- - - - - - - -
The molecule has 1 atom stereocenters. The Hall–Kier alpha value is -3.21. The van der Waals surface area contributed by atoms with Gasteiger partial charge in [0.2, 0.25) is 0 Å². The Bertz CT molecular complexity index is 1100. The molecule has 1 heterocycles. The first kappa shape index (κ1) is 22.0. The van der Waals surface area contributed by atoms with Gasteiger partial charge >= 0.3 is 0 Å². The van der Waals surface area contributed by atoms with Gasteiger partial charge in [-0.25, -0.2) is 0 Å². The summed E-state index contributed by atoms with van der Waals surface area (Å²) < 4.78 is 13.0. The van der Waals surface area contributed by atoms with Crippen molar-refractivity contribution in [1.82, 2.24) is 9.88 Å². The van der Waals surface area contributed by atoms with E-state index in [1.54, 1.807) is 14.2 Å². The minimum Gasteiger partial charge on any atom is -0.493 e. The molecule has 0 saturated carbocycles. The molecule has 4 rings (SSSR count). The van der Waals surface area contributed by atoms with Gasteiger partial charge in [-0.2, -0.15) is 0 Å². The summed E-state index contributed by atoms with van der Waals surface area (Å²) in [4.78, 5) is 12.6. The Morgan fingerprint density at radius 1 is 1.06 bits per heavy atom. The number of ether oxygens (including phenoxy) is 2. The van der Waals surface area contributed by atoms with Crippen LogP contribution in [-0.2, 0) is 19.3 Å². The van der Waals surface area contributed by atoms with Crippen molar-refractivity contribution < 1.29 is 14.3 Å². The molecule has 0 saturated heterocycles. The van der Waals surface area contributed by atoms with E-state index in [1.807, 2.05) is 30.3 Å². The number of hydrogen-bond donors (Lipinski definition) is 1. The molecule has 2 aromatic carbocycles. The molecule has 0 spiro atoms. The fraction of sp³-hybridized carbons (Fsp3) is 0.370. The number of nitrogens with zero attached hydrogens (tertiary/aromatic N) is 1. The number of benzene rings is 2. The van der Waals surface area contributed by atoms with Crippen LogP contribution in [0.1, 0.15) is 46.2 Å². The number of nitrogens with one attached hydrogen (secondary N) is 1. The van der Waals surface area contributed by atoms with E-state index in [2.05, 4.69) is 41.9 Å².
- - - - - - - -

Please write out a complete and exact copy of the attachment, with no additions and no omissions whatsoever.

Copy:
The molecule has 1 atom stereocenters. The Hall–Kier alpha value is -3.21. The van der Waals surface area contributed by atoms with Gasteiger partial charge in [0.2, 0.25) is 0 Å². The Bertz CT molecular complexity index is 1100. The molecule has 1 heterocycles. The first kappa shape index (κ1) is 22.0. The van der Waals surface area contributed by atoms with Gasteiger partial charge >= 0.3 is 0 Å². The van der Waals surface area contributed by atoms with Gasteiger partial charge in [-0.25, -0.2) is 0 Å². The summed E-state index contributed by atoms with van der Waals surface area (Å²) < 4.78 is 13.0. The van der Waals surface area contributed by atoms with Crippen molar-refractivity contribution in [1.82, 2.24) is 9.88 Å². The van der Waals surface area contributed by atoms with E-state index in [1.54, 1.807) is 14.2 Å². The minimum Gasteiger partial charge on any atom is -0.493 e. The molecule has 0 saturated carbocycles. The molecule has 4 rings (SSSR count). The van der Waals surface area contributed by atoms with Gasteiger partial charge in [-0.2, -0.15) is 0 Å². The summed E-state index contributed by atoms with van der Waals surface area (Å²) in [4.78, 5) is 12.6. The Morgan fingerprint density at radius 1 is 1.06 bits per heavy atom. The number of ether oxygens (including phenoxy) is 2. The van der Waals surface area contributed by atoms with Crippen LogP contribution in [-0.2, 0) is 19.3 Å². The van der Waals surface area contributed by atoms with Crippen molar-refractivity contribution < 1.29 is 14.3 Å². The molecule has 0 saturated heterocycles. The van der Waals surface area contributed by atoms with E-state index in [1.807, 2.05) is 30.3 Å². The number of hydrogen-bond donors (Lipinski definition) is 1. The molecule has 2 aromatic carbocycles. The molecule has 0 spiro atoms. The fraction of sp³-hybridized carbons (Fsp3) is 0.370. The number of nitrogens with zero attached hydrogens (tertiary/aromatic N) is 1. The number of benzene rings is 2. The van der Waals surface area contributed by atoms with Crippen LogP contribution in [0.1, 0.15) is 46.2 Å². The number of nitrogens with one attached hydrogen (secondary N) is 1. The van der Waals surface area contributed by atoms with E-state index in [2.05, 4.69) is 41.9 Å².